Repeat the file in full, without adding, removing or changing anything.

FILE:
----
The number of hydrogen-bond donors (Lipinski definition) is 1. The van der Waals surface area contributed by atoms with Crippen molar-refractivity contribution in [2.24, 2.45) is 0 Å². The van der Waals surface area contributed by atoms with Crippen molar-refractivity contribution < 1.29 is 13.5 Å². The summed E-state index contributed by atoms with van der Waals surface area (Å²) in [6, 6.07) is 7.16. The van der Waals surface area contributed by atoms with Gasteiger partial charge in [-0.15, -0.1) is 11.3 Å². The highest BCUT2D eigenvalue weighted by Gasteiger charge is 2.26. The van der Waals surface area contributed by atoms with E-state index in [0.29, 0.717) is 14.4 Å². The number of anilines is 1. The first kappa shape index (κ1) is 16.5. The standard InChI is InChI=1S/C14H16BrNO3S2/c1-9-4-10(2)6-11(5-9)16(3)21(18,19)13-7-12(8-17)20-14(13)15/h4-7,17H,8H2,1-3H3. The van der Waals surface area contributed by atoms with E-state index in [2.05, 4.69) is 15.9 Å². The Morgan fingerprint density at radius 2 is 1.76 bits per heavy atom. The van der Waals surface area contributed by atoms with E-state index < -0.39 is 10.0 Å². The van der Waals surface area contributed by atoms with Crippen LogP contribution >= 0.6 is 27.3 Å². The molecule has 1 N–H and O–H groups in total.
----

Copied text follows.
The number of hydrogen-bond donors (Lipinski definition) is 1. The van der Waals surface area contributed by atoms with Crippen molar-refractivity contribution in [2.24, 2.45) is 0 Å². The van der Waals surface area contributed by atoms with Crippen molar-refractivity contribution < 1.29 is 13.5 Å². The summed E-state index contributed by atoms with van der Waals surface area (Å²) in [6, 6.07) is 7.16. The van der Waals surface area contributed by atoms with Gasteiger partial charge in [-0.15, -0.1) is 11.3 Å². The highest BCUT2D eigenvalue weighted by Gasteiger charge is 2.26. The van der Waals surface area contributed by atoms with E-state index in [0.29, 0.717) is 14.4 Å². The number of anilines is 1. The first kappa shape index (κ1) is 16.5. The standard InChI is InChI=1S/C14H16BrNO3S2/c1-9-4-10(2)6-11(5-9)16(3)21(18,19)13-7-12(8-17)20-14(13)15/h4-7,17H,8H2,1-3H3. The van der Waals surface area contributed by atoms with E-state index in [2.05, 4.69) is 15.9 Å². The Morgan fingerprint density at radius 2 is 1.76 bits per heavy atom. The van der Waals surface area contributed by atoms with E-state index < -0.39 is 10.0 Å². The van der Waals surface area contributed by atoms with Crippen LogP contribution >= 0.6 is 27.3 Å². The molecule has 1 N–H and O–H groups in total.